As for this reissue, I’m not very blown away by the forgettable 5.1 mix.  Too bad.  It’s a blown opportunity.  On the other hand, I very much enjoyed the included comic.  I think it’s excellent, and geared straight to Rush fans.  So:

For the album: 4.5/5 stars
For the reissue:  3.5/5 stars
Average rating:  4/5 stars

REVIEW: Psycho Circus – Scarred (1993)

This was one of the first, if not the first, discs I bought with my staff discount at the record store!  I wonder if Deke remembers these guys?

SCARRED

PSYCHO CIRCUS – Scarred (Anthem 1993)

20 years ago, Psycho Circus were one of the bands hyped as the “next big thing” out of Canada. They originated in Mississauga, Ontario, just west of Toronto.  They signed with SRO management (Rush, Van Halen, King’s X, Extreme) and producer Terry Brown (also Rush) and released a trendy but still unique goth-rap-funk-metal album called Scarred.  They also released a music video for the excellent “Pulsate”.

These guys were hanging out with old dudes way before Our Lady Peace.

The problem with Psycho Circus is their split personality.  On one hand (roughly half the album) they inhabit this cool, dark land I call Diet Faith No More.  Singer Vince Franchi has the lungs and range to emulate Patton’s style on The Real Thing.  Their cool use of keyboards also reminds me of that band, but without the dementia.  On the other hand, there’s a goofy rap-funk side, which does not appeal to me in the least.  I think funk metal got stale very quickly, and the juvenile lyrics render the rapping limp.  “Acid Monkey Junk”, a song about the testing of cosmetics on animals, is painful at time.  “Monkeys in the ocean and fishes in the trees?”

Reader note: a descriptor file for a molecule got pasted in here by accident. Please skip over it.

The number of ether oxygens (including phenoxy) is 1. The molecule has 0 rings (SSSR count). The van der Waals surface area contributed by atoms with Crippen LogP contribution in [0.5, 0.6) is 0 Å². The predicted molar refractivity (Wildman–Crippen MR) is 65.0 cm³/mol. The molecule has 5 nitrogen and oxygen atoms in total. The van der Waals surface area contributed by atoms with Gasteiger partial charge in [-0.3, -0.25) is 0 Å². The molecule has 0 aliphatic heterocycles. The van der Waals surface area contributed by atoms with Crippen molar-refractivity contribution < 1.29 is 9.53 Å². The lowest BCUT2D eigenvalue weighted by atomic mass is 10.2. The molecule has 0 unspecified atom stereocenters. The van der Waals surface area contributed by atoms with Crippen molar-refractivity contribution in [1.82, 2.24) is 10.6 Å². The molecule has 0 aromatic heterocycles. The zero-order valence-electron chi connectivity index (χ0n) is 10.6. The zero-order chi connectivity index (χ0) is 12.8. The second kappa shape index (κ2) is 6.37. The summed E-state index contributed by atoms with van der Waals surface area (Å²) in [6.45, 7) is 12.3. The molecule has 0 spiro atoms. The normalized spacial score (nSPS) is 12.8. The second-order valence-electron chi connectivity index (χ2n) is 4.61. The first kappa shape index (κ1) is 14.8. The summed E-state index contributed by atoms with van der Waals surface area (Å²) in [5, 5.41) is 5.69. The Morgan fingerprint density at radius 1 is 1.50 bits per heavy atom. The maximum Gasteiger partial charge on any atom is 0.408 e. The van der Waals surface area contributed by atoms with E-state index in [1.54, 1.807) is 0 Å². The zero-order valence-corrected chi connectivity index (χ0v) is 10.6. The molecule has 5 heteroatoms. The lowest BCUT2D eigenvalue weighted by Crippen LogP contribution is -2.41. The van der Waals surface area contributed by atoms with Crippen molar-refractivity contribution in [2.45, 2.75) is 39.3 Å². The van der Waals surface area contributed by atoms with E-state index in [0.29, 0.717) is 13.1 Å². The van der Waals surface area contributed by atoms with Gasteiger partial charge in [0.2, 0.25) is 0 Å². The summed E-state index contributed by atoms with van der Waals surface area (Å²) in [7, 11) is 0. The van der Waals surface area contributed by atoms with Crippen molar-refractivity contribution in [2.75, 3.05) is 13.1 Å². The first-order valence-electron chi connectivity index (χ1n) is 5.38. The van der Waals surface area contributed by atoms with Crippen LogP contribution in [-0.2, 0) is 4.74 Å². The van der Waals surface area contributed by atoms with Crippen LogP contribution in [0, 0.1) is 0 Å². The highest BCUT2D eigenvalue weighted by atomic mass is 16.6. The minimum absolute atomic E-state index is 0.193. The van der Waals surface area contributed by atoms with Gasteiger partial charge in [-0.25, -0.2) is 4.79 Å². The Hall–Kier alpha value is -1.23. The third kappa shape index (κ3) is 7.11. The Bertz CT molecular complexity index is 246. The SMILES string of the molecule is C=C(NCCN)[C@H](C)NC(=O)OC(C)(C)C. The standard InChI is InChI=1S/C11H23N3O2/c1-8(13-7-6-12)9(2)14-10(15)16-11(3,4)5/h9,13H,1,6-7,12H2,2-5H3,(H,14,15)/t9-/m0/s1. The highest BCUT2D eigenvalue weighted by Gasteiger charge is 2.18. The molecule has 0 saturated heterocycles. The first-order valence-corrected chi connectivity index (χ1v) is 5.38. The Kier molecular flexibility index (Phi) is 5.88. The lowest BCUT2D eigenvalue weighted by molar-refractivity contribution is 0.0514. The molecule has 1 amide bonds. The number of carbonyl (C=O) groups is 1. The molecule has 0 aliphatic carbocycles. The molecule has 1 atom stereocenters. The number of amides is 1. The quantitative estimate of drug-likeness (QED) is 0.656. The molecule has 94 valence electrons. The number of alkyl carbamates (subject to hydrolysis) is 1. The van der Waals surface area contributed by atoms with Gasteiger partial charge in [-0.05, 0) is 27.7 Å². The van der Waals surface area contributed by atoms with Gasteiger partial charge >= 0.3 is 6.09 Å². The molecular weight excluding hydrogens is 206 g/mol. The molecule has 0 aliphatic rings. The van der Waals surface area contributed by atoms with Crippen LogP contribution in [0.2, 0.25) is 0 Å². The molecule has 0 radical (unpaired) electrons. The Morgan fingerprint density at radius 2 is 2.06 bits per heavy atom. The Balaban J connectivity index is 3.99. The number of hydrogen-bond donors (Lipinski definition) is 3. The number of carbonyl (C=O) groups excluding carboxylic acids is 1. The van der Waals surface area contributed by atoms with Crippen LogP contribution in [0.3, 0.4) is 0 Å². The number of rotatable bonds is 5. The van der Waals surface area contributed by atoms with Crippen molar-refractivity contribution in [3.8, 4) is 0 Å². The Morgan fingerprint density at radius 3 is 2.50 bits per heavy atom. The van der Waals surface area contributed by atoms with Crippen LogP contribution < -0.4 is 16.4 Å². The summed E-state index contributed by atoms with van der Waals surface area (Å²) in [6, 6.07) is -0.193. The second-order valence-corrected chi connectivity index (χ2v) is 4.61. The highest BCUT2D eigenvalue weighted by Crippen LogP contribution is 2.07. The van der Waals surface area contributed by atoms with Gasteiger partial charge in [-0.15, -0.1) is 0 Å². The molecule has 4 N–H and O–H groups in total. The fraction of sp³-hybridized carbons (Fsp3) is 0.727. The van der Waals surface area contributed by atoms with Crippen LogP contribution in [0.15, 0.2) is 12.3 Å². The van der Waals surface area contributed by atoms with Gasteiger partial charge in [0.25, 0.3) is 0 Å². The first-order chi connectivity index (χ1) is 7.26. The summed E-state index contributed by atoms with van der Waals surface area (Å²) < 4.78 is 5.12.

A M.E.A.T Magazine interview by Karen Bliss, from 1993, reveals that the band had already dropped even more irritating material from their live set.  They name a discarded song called “Picky Purple People” as being particularly notable for its silliness.  Glad I didn’t have to hear that one.

 

I prefer the Diet Faith No More side of the band: hard, melodic and dark songs like “Thru the Backbone” (which also features rapping in a non-annoying way).  “Pulsate” is easily the best song on the album, demonstrating Franchi’s impressive vocal range and power.  I’m also fond of the angry “I Know”, the haunting “Leave Me Alone”, and the closer “Goodbye”.  The rest of the album is unfortunately skip-worthy and occasionally irritating to me.

There was also a CD single made for “I Know” featuring an exclusive “Psylicone Mix”.  Although I don’t enjoy the remix as much as the album version, it’s notable for being remixed by Brown and the band, not some outsider.  I happened upon this single within my first year at the record store, and it surely must be one of the rarest discs I have.

For half a good album:

2.5/5 stars

M.E.A.T Magazine

REVIEW: Anthrax – Anthems (2013)

ANTHEMS COVER

ANTHRAX – Anthems (2013 Megaforce Records)